Factory Orders Up 1.8%, Stocks Rally
How ‘bout this market? Yesterday rates moved higher, and prices lower, after Factory Orders increased 1.8% in February, following a downwardly revised 3.5% drop in January, and six consecutive monthly decreases. So why wouldn’t rates come down? US stock markets continued their rally, and in fact most overseas stock markets improved. (Japan’s was helped by Toyota’s stock rallying after a bank agreed to help finance US car sales.) And it would appear that there is a change in mood about the economy: in spite of the continued bad news, investors appear to feel that the worst is behind us. Just tell that to some Detroit or Sacramento home owner! Maybe investors are just tired of sitting on piles of cash…
Jobs Report: -663k
This morning the unemployment data came out pretty close to expected: U.S. employers cut 663,000 jobs in March, and the unemployment rate hit 8.5%, the highest since 1983 when Reagan was in office. And although February’s numbers were unrevised, January’s were changed to a loss of 741,000, the biggest decline since October 1949. Since December 2007, the U.S. economy has dropped 5.1 million jobs, with about two thirds of the losses occurring in the last five months. After the news, bond prices are down slightly, with the 10-yr yield currently sitting around 2.69% and mortgage prices a shade worse than yesterday afternoon. (Interestingly, with the high profit margins now built into mortgage pricing, in spite of the MBS market worsening yesterday, many originators decided to absorb the price hit instead of passing it along on their rate sheets in order to potentially help locks.)
Chase 105% LTV Refi
Chase Correspondent announced their ability to purchase loans under the new Fannie Mae program DU Refi Plus™. This program is designed to assist borrowers that have demonstrated good pay histories on their mortgages but have been unable to refinance due to a decline in home values.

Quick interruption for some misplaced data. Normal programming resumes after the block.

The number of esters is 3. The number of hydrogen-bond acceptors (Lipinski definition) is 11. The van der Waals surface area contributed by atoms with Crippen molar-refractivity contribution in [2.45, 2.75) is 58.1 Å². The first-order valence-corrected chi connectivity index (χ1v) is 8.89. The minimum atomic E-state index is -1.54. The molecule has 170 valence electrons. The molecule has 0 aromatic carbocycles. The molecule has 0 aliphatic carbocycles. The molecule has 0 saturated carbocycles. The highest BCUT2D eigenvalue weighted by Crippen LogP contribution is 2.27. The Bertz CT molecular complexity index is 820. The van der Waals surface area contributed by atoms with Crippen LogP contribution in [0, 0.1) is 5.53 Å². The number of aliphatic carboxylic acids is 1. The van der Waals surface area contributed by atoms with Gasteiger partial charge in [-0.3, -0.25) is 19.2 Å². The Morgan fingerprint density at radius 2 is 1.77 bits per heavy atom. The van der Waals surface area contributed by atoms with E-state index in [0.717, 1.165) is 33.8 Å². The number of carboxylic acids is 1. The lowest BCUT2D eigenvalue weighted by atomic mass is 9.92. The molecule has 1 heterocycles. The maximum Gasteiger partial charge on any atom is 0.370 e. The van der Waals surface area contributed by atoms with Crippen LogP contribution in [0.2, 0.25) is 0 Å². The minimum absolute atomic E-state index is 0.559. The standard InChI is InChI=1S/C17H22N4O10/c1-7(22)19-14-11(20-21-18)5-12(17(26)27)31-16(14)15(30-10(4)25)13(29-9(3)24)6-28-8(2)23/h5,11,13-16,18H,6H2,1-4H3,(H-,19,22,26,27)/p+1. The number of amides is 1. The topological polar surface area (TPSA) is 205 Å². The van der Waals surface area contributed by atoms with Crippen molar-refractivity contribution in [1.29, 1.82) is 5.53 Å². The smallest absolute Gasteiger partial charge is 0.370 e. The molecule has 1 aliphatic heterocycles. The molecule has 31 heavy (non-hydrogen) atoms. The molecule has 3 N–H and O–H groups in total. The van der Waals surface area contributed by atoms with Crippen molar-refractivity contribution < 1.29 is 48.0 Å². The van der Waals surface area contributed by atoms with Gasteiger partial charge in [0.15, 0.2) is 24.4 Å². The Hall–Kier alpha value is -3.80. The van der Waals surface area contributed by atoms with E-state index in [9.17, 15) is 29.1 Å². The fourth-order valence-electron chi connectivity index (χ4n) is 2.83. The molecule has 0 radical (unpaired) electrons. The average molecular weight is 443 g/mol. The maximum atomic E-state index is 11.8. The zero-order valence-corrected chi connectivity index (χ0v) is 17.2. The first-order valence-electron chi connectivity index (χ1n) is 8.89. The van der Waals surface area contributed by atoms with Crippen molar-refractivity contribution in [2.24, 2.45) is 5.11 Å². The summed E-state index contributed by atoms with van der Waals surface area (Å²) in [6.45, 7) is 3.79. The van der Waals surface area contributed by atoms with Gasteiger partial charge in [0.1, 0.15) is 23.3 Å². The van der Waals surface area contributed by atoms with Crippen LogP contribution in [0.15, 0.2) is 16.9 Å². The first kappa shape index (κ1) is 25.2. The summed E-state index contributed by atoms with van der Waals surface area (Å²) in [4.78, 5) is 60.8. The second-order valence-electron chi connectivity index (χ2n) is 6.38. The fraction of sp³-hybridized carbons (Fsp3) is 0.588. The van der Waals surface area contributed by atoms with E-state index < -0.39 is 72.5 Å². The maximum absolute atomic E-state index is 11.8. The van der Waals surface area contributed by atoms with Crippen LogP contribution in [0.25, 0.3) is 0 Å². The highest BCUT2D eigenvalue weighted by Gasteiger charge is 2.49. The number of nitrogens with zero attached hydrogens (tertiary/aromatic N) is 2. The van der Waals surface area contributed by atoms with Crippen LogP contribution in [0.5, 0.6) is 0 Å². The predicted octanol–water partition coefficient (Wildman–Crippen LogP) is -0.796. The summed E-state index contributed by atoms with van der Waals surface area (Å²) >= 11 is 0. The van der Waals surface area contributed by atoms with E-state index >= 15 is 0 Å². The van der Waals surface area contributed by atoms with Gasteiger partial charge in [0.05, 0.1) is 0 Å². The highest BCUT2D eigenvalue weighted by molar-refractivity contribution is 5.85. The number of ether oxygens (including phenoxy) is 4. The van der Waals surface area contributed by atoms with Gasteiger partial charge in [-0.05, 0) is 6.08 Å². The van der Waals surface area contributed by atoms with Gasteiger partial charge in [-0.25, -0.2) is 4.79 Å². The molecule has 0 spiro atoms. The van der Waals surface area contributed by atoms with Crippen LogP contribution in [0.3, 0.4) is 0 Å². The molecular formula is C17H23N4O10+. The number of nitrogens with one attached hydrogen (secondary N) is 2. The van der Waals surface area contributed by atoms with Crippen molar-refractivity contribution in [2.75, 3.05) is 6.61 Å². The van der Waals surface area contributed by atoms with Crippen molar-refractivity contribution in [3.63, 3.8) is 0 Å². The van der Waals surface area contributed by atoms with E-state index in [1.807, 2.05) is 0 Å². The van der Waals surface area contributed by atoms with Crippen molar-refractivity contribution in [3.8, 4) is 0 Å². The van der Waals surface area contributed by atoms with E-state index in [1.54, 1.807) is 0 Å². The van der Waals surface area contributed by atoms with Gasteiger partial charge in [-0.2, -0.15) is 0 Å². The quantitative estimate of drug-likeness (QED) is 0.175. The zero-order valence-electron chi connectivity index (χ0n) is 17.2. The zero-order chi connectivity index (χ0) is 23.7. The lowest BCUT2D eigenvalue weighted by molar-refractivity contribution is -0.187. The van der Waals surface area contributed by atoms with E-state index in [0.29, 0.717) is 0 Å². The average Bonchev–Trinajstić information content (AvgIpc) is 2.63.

Wells Keeps Wachovia Warehouse Business
As mentioned several times in recent weeks by me (not that I am any great prognosticator – procrastinator is more the case) Wells Fargo is keeping Wachovia’s warehouse business that will provide funding to independent mortgage bankers. Are they going to open it up to any Tom, Dick, and Harry? That is highly doubtful, and will probably focus on their best clients with proven production, high net worth, and a solid track record in selling loans to Wells. It is rumored that it will not be a captive line – meaning that unlike competitor’s lines, originators are not forced to sell a percentage of their production to Wells.
One day six retired men sat in an apartment playing poker when one of them, Jack Murphy, lost $500 in a single hand. In shock, he clutched his chest and crumpled at the table-dead. Out of respect for their friend, the five others stood up as they continued playing.
Eventually, one of the men looked around the table and said, “Boys, someone’s got to tell Jack’s wife what’s happened. Who will it be?”
They decided to draw straws-and Jimmy Jones drew the short one. The other men were full of advice for Jimmy: “Be discreet,” “Be gentle,” “Don’t make a bad situation worse.”
“Discreet. You don’t have to worry about that,” assured Jimmy. “I’m always discreet. Discretion is my middle name. Now let me out o’ here so I can get this done.”
Jimmy went over to the Murphy home and knocked gently on the door. When Mrs. Murphy answered, Jimmy said, “I must tell you that your husband has just lost $500 playing poker and is afraid to come home.”
“Tell him to drop dead!” cried Murphy’s wife.
“Anything you say,” he assured her.